The total solar eclipse of Aug. 21, 2017 wasn’t just an excuse to play hooky from work and head outdoors to witness an astronomical event that’s rarely visible across such a large swath of the contiguous United States.
Albeit brief, the coast-to-coast eclipse offered a welcome respite from, well, you know.
It was big news — different news — that generated genuine excitement and prompted interaction between Americans who might not see eye-to-eye otherwise. All the while, it highlighted the importance of something that’s had a rough go of it lately: real, accurate, predictable science. And even if you were located outside the path of totality and found the eclipse itself to be underwhelming, you can’t ignore the extraordinary way in which it brought people together. (Those lovey-dovey sentiments, however, likely disappeared real quick after folks started to hit the road.)
What’s more, some cities went out their way to ensure that absolutely no one was left out from participating in the massive collective experience — including those living in shelters and on the streets.
For example, the self-described “Total Solar Eclipse Capital of the East Coast,” Columbia, South Carolina, rolled out the red carpet to eclipse-watchers, hosting over 100 eclipse-themed festivals, events and craft beer-fueled fetes over a four-day period. At the same time, this bustling city of over 134,000 — the Palmetto State’s second largest city and one of the largest burgs located within the path of totality — didn’t forget to include its more vulnerable residents. Thanks to a partnership with United Way of the Midlands, outreach workers were able to distribute eclipse glasses to homeless individuals in parks and at bus stops across the city.
“It’s a once-in-a-lifetime. I think everyone deserves the chance to witness something as great as a solar eclipse,” Karina Henry of United Way of the Midlands told WLTX, adding that “it’s not just for safety purposes but it’s also an engagement tool to get people to the resources and the services they need.”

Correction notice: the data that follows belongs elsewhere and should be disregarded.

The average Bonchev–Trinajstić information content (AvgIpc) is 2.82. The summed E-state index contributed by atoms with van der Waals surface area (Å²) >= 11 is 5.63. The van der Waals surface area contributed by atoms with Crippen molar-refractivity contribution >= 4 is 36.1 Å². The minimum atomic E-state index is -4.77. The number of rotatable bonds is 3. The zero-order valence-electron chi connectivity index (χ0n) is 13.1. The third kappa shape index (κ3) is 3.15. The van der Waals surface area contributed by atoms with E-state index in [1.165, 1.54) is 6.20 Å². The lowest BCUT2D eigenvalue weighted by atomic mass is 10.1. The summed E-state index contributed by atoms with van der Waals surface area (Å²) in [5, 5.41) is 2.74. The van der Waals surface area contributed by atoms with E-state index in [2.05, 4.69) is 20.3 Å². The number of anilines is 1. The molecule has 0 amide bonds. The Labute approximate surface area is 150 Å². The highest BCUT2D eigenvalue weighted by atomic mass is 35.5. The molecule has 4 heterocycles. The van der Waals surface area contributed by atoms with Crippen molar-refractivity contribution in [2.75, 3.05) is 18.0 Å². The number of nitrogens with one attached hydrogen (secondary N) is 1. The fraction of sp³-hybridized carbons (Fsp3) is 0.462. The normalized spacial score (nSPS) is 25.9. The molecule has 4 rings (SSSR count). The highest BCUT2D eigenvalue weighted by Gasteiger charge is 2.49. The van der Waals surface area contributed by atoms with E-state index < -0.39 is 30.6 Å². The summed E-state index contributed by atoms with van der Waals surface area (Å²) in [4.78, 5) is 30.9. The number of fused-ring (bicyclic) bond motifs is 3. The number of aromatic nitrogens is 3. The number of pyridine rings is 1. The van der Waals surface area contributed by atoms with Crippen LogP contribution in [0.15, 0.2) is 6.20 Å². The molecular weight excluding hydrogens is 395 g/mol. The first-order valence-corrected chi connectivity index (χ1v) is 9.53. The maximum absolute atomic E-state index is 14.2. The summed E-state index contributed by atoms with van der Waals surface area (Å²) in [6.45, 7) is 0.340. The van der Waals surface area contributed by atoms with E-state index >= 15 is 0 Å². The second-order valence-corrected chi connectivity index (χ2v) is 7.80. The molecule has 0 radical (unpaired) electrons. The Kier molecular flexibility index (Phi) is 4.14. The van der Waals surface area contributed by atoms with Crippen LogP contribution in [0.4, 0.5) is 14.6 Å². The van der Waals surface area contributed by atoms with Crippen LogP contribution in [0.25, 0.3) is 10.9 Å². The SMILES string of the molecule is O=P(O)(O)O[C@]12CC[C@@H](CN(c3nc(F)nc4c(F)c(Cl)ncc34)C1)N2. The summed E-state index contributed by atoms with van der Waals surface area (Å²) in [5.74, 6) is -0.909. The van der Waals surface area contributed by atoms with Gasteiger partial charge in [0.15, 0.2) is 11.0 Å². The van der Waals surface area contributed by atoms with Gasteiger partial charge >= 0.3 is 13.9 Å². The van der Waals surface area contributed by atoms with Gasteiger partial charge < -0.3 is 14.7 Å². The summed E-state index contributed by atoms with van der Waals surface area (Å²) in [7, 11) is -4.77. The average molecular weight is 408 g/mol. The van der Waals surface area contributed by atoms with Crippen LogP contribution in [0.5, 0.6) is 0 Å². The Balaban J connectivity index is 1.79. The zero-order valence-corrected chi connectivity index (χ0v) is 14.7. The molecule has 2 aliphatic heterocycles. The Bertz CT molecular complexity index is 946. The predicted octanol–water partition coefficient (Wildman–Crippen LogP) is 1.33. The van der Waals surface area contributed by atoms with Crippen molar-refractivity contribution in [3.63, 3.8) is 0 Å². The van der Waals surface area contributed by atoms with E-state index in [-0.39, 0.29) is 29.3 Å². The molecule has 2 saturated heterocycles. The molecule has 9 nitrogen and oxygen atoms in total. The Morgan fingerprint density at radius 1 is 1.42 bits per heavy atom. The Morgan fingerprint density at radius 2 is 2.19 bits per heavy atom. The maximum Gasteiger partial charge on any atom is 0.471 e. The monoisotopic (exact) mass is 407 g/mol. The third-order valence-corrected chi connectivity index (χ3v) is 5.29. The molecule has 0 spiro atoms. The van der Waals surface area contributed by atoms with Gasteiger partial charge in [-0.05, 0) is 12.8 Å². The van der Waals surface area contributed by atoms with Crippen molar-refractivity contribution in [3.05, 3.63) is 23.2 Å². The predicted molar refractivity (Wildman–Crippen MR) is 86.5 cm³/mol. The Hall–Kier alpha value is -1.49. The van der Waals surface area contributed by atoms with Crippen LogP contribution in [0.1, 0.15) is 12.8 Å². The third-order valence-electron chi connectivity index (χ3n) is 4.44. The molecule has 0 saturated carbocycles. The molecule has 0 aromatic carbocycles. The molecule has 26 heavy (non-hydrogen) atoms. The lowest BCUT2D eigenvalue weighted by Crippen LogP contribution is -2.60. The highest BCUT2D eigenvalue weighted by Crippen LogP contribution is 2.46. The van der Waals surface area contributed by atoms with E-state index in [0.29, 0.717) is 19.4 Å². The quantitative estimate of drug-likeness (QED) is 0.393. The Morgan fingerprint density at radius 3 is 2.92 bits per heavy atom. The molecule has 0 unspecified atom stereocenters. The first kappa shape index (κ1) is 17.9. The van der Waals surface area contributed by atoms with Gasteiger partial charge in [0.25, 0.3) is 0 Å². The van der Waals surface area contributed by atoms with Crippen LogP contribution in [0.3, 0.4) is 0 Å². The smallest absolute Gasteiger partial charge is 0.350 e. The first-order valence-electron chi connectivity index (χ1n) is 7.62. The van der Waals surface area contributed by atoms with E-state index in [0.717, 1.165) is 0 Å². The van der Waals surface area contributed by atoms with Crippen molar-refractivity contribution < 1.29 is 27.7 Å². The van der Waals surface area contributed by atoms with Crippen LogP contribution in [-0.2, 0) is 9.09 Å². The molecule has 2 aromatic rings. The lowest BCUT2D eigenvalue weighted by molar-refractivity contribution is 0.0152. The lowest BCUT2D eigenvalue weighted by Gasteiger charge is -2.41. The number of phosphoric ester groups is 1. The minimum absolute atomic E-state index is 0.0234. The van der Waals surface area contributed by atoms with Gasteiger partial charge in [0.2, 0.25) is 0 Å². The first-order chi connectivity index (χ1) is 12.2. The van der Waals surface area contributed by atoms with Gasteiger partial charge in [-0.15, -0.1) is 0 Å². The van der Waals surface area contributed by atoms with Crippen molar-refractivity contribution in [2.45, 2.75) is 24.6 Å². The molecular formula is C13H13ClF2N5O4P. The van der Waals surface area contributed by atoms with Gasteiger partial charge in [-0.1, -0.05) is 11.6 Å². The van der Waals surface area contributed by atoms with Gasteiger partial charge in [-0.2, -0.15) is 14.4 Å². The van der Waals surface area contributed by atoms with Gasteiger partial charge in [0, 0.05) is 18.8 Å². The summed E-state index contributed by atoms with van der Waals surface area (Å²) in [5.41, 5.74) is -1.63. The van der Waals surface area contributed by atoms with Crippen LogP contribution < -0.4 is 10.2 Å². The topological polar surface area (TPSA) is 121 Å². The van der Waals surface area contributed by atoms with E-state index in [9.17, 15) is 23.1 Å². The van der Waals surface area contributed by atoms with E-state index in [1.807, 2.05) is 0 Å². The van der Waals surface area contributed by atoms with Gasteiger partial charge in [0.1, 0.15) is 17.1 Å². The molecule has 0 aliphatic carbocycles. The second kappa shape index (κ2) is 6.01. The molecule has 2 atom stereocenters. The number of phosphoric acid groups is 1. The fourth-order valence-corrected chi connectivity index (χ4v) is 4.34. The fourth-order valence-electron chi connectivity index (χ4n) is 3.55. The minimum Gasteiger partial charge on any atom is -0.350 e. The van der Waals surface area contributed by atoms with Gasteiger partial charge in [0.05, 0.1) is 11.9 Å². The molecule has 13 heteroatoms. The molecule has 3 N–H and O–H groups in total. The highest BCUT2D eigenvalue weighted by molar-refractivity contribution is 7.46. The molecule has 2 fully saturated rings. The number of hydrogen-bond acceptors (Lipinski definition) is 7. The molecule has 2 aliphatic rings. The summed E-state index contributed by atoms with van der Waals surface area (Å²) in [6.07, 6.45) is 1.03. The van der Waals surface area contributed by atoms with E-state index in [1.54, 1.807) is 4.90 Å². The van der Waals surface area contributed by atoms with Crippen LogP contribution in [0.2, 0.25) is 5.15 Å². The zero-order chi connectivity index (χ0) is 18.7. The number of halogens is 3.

The United Way’s goal was to hand out 250 free pairs of eclipse glasses to homeless South Carolinians in Columbia and environs, which had the longest period of totality — 2 minutes and 36 seconds — of any metro area on the Eastern Seaboard.
While Charleston, South Carolina’s largest city, didn’t go dark for as quite as long as the capital, the historic port town was still a major eclipse-viewing destination. City officials there also made sure that its homeless population had access to proper protective eyewear in the event that they wanted to gaze upwards and observe the celestial spectacle.
The Post and Courier reports that a city employee set out a couple days ahead of the eclipse to distribute glasses in areas where homeless people sleep and congregate. Charleston police officers also carried spares in their patrol cars in the event of any “last minute” requests. A major Charleston shelter, One80 Place, also had viewing glasses at the ready for anyone who spent the night on the eve of the eclipse.
Eclipse-related do-goodery in Music City
Outside of South Carolina, Tennessee’s Nashville Rescue Mission benefited directly from the largesse of American Paper Optics, a major distributor of ISO-certified eclipse glasses headquartered in Memphis. (Memphis experienced a partial eclipse with 93 percent sun blockage at its peak, while Nashville, 200 miles to the northeast, was in the path of totality.)
As reported by WSMV-TV, the chief marketing officer of American Paper Optics planned to hand deliver a large quantity of the hot-in-demand glasses to the mission, which was established in 1954 to “provide hope for today, tomorrow and eternity to the hungry, homeless and hurting in Middle Tennessee.” Just days before the eclipse, the facility took in 751 people overnight, 61 of them children.